In 2020, Belarus became a country with thousands of detained, beaten, tortured people. In its project ‘I Was Being Lucky’, Belsat TV tells the stories of 21 Belarusians who suffered police brutality.
Stanislau (it is not his real name) speaks reluctantly. He uses short phrases, saying little about himself. He talks more about how people next to him were tortured and beaten. The man constantly emphasizes that his story is not the worst — others have suffered much worse. We think his story speaks for itself.
He did not take part in the protests, but was simply returning from work via the bridge across the Svislach River on the evening of August 11. He was met by riot police with questions: “What are you doing here? Are you going to build barricades? ” When Stanislau refused to unlock his phone, he was thrown into the car face down with the words “this is our customer, be cruel to him”. He was then beaten primarily on the liver and nape. Stanislau and hundreds of other detainees were then taken to Leninski district police department of Minsk. After a corridor of dozens of riot police beating up newcomers, people were placed along the wall, handcuffed and brought to their knees.
“I was severely beaten. Feeling dizzy, I fell on the asphalt and immediately heard someone shout: “If you fall once again, *itch, you will not stand up,” the man recalls.
About 40 people were thrown into the yard inside the police department. After a few hours, some got tired and sat on the ground. When the riot police or policemen noticed it, they immediately started beating the detainees. At night, police gave the detainees a large bottle of water for all. However, the riot police took the water away and shouted: “Let you all die of thirst!”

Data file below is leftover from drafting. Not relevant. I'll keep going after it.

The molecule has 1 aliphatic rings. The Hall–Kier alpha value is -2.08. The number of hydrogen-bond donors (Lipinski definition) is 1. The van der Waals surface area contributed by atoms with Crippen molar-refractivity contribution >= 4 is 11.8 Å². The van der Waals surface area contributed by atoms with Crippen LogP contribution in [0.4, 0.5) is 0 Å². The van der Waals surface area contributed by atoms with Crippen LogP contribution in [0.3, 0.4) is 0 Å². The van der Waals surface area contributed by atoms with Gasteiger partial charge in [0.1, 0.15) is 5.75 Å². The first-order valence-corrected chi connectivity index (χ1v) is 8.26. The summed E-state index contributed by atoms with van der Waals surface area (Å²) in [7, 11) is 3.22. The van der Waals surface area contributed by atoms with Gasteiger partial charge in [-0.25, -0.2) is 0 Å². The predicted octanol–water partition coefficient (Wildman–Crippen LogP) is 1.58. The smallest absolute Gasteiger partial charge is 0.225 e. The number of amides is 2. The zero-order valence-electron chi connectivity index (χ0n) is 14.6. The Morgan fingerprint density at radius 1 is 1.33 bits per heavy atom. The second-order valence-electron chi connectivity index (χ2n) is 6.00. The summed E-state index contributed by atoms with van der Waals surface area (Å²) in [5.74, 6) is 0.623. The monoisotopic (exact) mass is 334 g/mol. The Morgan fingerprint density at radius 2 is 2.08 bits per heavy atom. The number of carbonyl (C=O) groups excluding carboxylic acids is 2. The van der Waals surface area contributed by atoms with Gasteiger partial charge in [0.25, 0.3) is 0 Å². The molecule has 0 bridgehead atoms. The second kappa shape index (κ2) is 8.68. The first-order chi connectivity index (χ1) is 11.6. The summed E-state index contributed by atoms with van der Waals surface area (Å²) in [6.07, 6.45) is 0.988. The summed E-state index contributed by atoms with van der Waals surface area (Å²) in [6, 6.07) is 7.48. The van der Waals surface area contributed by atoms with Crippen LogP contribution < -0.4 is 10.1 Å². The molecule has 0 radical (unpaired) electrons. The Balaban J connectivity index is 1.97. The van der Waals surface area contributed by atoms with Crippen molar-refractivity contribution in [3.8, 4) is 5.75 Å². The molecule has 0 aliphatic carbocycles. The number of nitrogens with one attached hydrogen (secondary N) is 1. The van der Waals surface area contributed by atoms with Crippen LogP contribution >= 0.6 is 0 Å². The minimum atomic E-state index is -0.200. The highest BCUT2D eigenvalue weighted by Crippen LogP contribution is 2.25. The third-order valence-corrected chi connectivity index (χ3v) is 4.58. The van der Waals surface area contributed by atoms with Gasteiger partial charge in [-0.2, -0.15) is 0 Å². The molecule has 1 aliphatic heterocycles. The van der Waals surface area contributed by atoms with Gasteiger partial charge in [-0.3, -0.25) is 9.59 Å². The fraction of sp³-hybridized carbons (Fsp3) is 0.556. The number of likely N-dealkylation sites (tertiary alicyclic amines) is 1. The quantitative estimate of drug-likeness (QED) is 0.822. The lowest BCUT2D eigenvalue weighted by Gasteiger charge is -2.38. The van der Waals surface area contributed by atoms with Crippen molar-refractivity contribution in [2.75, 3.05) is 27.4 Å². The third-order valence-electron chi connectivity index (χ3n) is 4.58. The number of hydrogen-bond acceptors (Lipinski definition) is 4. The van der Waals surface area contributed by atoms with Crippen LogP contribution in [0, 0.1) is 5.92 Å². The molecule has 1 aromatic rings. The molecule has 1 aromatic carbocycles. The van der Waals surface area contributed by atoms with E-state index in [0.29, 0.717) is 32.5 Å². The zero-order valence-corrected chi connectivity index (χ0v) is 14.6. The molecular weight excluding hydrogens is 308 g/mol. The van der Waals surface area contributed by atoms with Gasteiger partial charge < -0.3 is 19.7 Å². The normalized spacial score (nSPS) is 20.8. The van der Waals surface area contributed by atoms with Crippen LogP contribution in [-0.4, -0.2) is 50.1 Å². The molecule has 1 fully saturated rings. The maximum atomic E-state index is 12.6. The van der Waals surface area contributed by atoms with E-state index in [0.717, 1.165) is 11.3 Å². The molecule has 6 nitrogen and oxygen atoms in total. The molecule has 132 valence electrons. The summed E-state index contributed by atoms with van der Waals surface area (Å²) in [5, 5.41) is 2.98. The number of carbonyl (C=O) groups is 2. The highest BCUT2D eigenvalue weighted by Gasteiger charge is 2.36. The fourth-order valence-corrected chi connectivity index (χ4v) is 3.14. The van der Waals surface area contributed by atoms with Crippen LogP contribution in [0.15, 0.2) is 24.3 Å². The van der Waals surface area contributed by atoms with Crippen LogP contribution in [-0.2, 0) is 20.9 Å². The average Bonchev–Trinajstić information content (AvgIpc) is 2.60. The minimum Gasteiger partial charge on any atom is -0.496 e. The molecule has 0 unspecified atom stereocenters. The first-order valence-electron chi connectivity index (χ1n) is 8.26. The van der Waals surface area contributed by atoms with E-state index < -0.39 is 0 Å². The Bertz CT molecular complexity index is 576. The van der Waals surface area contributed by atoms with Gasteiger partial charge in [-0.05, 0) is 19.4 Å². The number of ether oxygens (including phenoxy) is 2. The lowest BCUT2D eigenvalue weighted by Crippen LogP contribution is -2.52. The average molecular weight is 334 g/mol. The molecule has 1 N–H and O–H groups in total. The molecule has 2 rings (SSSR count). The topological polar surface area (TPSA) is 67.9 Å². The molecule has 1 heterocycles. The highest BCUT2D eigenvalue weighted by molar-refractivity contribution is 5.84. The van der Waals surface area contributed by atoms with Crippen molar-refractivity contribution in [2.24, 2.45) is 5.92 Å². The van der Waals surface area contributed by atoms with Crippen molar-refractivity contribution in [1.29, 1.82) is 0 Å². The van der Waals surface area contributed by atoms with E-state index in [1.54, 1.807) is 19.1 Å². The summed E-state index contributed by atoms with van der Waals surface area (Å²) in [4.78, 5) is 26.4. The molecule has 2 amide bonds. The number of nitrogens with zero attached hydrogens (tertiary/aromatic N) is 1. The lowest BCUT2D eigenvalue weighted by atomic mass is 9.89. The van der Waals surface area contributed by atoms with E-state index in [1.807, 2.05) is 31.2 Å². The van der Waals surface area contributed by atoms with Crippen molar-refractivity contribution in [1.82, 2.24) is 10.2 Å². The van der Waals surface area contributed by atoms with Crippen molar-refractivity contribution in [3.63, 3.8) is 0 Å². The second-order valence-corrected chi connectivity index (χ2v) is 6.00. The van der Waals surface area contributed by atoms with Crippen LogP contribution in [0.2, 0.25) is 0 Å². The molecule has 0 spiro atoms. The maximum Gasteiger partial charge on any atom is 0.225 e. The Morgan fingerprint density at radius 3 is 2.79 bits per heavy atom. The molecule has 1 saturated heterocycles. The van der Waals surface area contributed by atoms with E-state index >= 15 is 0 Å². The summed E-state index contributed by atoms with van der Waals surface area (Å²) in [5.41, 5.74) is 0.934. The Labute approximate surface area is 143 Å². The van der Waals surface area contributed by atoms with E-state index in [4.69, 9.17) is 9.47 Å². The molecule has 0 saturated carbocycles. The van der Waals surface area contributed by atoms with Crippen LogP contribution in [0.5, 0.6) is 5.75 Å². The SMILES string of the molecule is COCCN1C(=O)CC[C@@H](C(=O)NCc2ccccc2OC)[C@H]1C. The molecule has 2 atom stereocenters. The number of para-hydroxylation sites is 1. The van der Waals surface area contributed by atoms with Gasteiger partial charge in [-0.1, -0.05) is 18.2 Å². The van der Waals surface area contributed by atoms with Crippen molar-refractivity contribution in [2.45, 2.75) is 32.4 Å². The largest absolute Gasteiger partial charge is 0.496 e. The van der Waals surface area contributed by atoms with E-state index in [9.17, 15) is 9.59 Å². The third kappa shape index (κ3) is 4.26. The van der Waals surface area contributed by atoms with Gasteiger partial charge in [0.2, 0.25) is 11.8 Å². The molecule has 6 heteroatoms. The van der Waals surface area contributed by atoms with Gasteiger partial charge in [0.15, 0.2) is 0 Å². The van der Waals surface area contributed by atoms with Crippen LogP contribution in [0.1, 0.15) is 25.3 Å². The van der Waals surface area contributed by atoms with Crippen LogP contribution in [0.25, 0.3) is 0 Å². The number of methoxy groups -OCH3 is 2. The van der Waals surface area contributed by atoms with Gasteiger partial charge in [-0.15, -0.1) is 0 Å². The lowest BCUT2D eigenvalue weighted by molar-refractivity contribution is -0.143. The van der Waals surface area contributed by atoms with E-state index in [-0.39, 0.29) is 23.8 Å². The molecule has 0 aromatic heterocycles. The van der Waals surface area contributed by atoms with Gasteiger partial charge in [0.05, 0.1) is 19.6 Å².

At about 8 am people were transported to ‘Akrestsin’ jail. Another two rows of riot policemen were waiting for the prisoners there. Under the cries of “Shame!” and beating they drove about one hundred and twenty people into a room of about 5 x 5 metres.
“There were bottles of urine in the corner of the crowded room instead of the toilet. There was barely enough room to stand. We hugged each other there to sleep while standing,” Stanislau recalls. There, without food, water, without the opportunity to even sit down, one hundred and twenty people stayed 12 hours. Some people were so beaten up that they could barely see. Stanislau recalls people with legs shot by rubber bullets. “No one responded to our calls, knocks on the door and requests to get medics. We asked for water and a doctor, we asked to let us use the toilet,” the man says sharply. The doctor came a few hours later. All this time there were held five-minute trials. People, regardless of the state and situation in which they were caught, were arrested for 10-15 days.
Towards evening people heard new paddy wagons arrive and terrible screams of dozens of people. The prisoners thought new detainees were being brought in, but they were wrong. “We were kicked out outside, and we realised that it was our turn to scream like that. Those were screams of people who were released that night. “We were divided into groups of several dozen people and they randomly selected six people, who were taken to the wall and beaten or thrown back into the same cells. There was no principle – everyone was taken,” Stanislau says. His group was lucky – they were all released. Just before the release, almost all were beaten again with truncheons.
The next day Stanislau … went to work, where he apologised for his absence. His boss offered him a day off. “I was in such a state … Although I hadn’t slept for three days, I still didn’t want to. Only in the evening came the fatigue,” the man recalls. He did not seek help, did not ask for money for treatment.
“I was less beaten than others. Everything got healed by itself. I did not ask for help. I saw people: there was a difference in how they and I were beaten. I just have bruises and scratches,” Stas says.
Get acquainted with our interviewees and read their stories here.